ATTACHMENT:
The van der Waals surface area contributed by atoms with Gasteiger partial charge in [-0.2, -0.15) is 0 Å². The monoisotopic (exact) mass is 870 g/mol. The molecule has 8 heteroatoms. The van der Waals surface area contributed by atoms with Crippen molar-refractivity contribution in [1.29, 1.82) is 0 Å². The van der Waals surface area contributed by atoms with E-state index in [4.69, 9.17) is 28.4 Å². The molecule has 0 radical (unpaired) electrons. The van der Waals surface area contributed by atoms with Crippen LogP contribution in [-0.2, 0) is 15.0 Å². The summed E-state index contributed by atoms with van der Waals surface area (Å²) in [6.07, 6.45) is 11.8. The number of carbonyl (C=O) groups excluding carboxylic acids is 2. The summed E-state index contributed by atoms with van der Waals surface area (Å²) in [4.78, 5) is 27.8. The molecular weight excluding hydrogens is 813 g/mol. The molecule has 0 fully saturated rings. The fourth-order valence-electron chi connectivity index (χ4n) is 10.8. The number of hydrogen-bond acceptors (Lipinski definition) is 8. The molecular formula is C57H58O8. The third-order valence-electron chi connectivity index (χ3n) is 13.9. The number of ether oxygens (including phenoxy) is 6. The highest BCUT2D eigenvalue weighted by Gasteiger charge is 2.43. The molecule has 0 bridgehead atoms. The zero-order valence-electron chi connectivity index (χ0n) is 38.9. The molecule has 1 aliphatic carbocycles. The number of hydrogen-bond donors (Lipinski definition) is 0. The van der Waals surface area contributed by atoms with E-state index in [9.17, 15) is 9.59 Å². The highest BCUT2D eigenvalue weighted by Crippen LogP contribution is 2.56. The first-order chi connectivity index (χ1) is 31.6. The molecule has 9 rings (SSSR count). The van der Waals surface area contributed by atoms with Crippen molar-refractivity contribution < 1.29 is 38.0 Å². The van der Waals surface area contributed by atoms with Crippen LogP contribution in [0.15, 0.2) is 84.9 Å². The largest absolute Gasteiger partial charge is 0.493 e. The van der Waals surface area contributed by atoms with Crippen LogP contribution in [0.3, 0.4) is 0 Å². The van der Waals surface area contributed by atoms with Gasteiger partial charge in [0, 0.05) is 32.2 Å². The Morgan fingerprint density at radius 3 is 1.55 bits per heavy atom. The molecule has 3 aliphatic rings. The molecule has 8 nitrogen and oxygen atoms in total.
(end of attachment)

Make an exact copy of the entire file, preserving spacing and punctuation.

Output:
The van der Waals surface area contributed by atoms with Gasteiger partial charge in [-0.2, -0.15) is 0 Å². The monoisotopic (exact) mass is 870 g/mol. The molecule has 8 heteroatoms. The van der Waals surface area contributed by atoms with Crippen molar-refractivity contribution in [1.29, 1.82) is 0 Å². The van der Waals surface area contributed by atoms with E-state index in [4.69, 9.17) is 28.4 Å². The molecule has 0 radical (unpaired) electrons. The van der Waals surface area contributed by atoms with Crippen LogP contribution in [-0.2, 0) is 15.0 Å². The summed E-state index contributed by atoms with van der Waals surface area (Å²) in [6.07, 6.45) is 11.8. The number of carbonyl (C=O) groups excluding carboxylic acids is 2. The summed E-state index contributed by atoms with van der Waals surface area (Å²) in [4.78, 5) is 27.8. The molecular weight excluding hydrogens is 813 g/mol. The molecule has 0 fully saturated rings. The fourth-order valence-electron chi connectivity index (χ4n) is 10.8. The number of hydrogen-bond acceptors (Lipinski definition) is 8. The molecular formula is C57H58O8. The third-order valence-electron chi connectivity index (χ3n) is 13.9. The number of ether oxygens (including phenoxy) is 6. The highest BCUT2D eigenvalue weighted by Gasteiger charge is 2.43. The molecule has 0 bridgehead atoms. The zero-order valence-electron chi connectivity index (χ0n) is 38.9. The molecule has 1 aliphatic carbocycles. The number of hydrogen-bond donors (Lipinski definition) is 0. The van der Waals surface area contributed by atoms with E-state index in [9.17, 15) is 9.59 Å². The highest BCUT2D eigenvalue weighted by Crippen LogP contribution is 2.56. The first-order chi connectivity index (χ1) is 31.6. The molecule has 9 rings (SSSR count). The van der Waals surface area contributed by atoms with Crippen molar-refractivity contribution < 1.29 is 38.0 Å². The van der Waals surface area contributed by atoms with Crippen LogP contribution in [0.15, 0.2) is 84.9 Å². The largest absolute Gasteiger partial charge is 0.493 e. The van der Waals surface area contributed by atoms with Crippen LogP contribution in [0.3, 0.4) is 0 Å². The van der Waals surface area contributed by atoms with Gasteiger partial charge in [0, 0.05) is 32.2 Å². The Morgan fingerprint density at radius 3 is 1.55 bits per heavy atom. The molecule has 3 aliphatic rings. The molecule has 8 nitrogen and oxygen atoms in total.